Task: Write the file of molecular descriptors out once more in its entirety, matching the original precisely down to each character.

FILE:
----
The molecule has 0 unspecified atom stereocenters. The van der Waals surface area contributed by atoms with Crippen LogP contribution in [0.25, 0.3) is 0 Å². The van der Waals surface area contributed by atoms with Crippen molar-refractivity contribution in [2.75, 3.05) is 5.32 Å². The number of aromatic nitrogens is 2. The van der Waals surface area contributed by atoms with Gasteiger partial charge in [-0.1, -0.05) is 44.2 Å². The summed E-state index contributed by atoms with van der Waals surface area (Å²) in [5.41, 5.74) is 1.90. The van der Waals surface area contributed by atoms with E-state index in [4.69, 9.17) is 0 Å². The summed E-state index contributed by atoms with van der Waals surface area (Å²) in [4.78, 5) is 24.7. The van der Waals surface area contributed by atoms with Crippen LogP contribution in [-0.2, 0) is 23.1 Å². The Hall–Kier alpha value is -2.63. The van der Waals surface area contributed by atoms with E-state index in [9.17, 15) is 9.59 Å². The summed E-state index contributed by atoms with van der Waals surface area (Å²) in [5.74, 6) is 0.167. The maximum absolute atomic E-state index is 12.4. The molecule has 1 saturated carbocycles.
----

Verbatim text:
The molecule has 0 unspecified atom stereocenters. The van der Waals surface area contributed by atoms with Crippen LogP contribution in [0.25, 0.3) is 0 Å². The van der Waals surface area contributed by atoms with Crippen molar-refractivity contribution in [2.75, 3.05) is 5.32 Å². The number of aromatic nitrogens is 2. The van der Waals surface area contributed by atoms with Gasteiger partial charge in [-0.1, -0.05) is 44.2 Å². The summed E-state index contributed by atoms with van der Waals surface area (Å²) in [5.41, 5.74) is 1.90. The van der Waals surface area contributed by atoms with E-state index in [4.69, 9.17) is 0 Å². The summed E-state index contributed by atoms with van der Waals surface area (Å²) in [4.78, 5) is 24.7. The van der Waals surface area contributed by atoms with Crippen LogP contribution in [-0.2, 0) is 23.1 Å². The Hall–Kier alpha value is -2.63. The van der Waals surface area contributed by atoms with E-state index in [9.17, 15) is 9.59 Å². The summed E-state index contributed by atoms with van der Waals surface area (Å²) in [5.74, 6) is 0.167. The maximum absolute atomic E-state index is 12.4. The molecule has 1 saturated carbocycles.